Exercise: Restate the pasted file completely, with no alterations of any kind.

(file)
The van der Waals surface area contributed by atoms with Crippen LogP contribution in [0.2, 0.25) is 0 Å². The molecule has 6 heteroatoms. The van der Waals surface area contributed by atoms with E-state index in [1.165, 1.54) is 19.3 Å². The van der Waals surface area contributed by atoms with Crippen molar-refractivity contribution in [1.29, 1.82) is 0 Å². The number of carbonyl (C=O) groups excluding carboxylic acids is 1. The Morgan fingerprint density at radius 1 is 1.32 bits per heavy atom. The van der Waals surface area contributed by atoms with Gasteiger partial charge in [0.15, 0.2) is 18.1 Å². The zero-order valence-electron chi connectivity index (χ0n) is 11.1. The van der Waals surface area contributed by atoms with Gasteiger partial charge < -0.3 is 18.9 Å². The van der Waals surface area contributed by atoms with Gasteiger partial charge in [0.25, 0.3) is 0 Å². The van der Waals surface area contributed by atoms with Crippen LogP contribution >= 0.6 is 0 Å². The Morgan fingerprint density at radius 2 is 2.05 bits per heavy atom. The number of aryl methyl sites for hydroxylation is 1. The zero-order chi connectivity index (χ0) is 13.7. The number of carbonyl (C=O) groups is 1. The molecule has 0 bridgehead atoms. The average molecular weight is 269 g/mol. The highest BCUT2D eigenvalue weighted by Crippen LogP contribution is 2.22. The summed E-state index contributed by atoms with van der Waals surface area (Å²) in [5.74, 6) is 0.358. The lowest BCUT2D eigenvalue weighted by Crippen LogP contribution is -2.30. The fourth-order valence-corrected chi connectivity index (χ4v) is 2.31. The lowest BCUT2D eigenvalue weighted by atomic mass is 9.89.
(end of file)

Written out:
The van der Waals surface area contributed by atoms with Crippen LogP contribution in [0.2, 0.25) is 0 Å². The molecule has 6 heteroatoms. The van der Waals surface area contributed by atoms with E-state index in [1.165, 1.54) is 19.3 Å². The van der Waals surface area contributed by atoms with Crippen molar-refractivity contribution in [1.29, 1.82) is 0 Å². The number of carbonyl (C=O) groups excluding carboxylic acids is 1. The Morgan fingerprint density at radius 1 is 1.32 bits per heavy atom. The van der Waals surface area contributed by atoms with Gasteiger partial charge in [0.15, 0.2) is 18.1 Å². The zero-order valence-electron chi connectivity index (χ0n) is 11.1. The van der Waals surface area contributed by atoms with Gasteiger partial charge < -0.3 is 18.9 Å². The van der Waals surface area contributed by atoms with Gasteiger partial charge in [0.25, 0.3) is 0 Å². The van der Waals surface area contributed by atoms with Crippen LogP contribution >= 0.6 is 0 Å². The Morgan fingerprint density at radius 2 is 2.05 bits per heavy atom. The number of aryl methyl sites for hydroxylation is 1. The zero-order chi connectivity index (χ0) is 13.7. The number of carbonyl (C=O) groups is 1. The molecule has 0 bridgehead atoms. The average molecular weight is 269 g/mol. The highest BCUT2D eigenvalue weighted by Crippen LogP contribution is 2.22. The summed E-state index contributed by atoms with van der Waals surface area (Å²) in [5.74, 6) is 0.358. The lowest BCUT2D eigenvalue weighted by Crippen LogP contribution is -2.30. The fourth-order valence-corrected chi connectivity index (χ4v) is 2.31. The lowest BCUT2D eigenvalue weighted by atomic mass is 9.89.